AMENDATORY SECTION (Amending Order 94-35, filed 9/13/96, effective 10/14/96)
WAC 173-400-105 Records, monitoring, and reporting. The owner or operator of a source shall upon notification by the director of ecology, maintain records on the type and quantity of emissions from the source and other information deemed necessary to determine whether the source is in compliance with applicable emission limitations and control measures.
(1) Emission inventory. The owner(s) or operator(s) of any air contaminant source shall submit an inventory of emissions from the source each year. The inventory may include stack and fugitive emissions of particulate matter, PM10, sulfur dioxide, carbon monoxide, total reduced sulfur compounds (TRS), fluorides, lead, VOCs, and other contaminants, and shall be submitted (when required) no later than one hundred five days after the end of the calendar year. The owner(s) or operator(s) shall maintain records of information necessary to substantiate any reported emissions, consistent with the averaging times for the applicable standards.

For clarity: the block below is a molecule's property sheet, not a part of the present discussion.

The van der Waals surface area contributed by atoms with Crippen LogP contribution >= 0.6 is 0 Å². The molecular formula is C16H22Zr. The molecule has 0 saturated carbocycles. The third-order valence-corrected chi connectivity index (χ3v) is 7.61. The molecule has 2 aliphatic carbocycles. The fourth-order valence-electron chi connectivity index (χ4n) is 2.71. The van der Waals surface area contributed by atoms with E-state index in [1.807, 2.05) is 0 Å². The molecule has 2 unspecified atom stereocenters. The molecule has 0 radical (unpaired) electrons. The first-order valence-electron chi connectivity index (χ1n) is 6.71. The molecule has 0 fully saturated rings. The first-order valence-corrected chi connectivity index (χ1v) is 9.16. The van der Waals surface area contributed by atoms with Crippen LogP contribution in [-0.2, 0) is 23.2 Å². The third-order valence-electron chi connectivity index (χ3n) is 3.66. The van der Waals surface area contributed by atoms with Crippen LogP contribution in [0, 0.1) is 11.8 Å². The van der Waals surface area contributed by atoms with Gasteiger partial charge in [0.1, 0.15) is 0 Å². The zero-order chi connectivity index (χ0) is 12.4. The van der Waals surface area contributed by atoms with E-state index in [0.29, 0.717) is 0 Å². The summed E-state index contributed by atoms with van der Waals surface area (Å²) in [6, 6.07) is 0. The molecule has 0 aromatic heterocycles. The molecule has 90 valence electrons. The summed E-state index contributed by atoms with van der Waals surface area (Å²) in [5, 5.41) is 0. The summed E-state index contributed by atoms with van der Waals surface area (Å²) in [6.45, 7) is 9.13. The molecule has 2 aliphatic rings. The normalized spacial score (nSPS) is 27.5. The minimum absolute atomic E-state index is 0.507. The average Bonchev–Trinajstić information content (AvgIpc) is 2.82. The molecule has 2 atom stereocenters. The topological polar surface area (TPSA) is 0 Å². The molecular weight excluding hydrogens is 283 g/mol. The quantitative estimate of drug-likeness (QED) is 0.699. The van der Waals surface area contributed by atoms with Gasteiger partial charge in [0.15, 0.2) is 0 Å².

(2) Monitoring. Ecology shall conduct a continuous surveillance program to monitor the quality of the ambient atmosphere as to concentrations and movements of air contaminants.
As a part of this program, the director of ecology or an authorized representative may require any source under the jurisdiction of ecology to conduct stack and/or ambient air monitoring and to report the results to ecology.
(3) Investigation of conditions. Upon presentation of appropriate credentials, for the purpose of investigating conditions specific to the control, recovery, or release of air contaminants into the atmosphere, personnel from ecology or an authority shall have the power to enter at reasonable times upon any private or public property, excepting nonmultiple unit private dwellings housing one or two families.
(4) Source testing. To demonstrate compliance, ecology or
the authority may conduct or require that a test be conducted of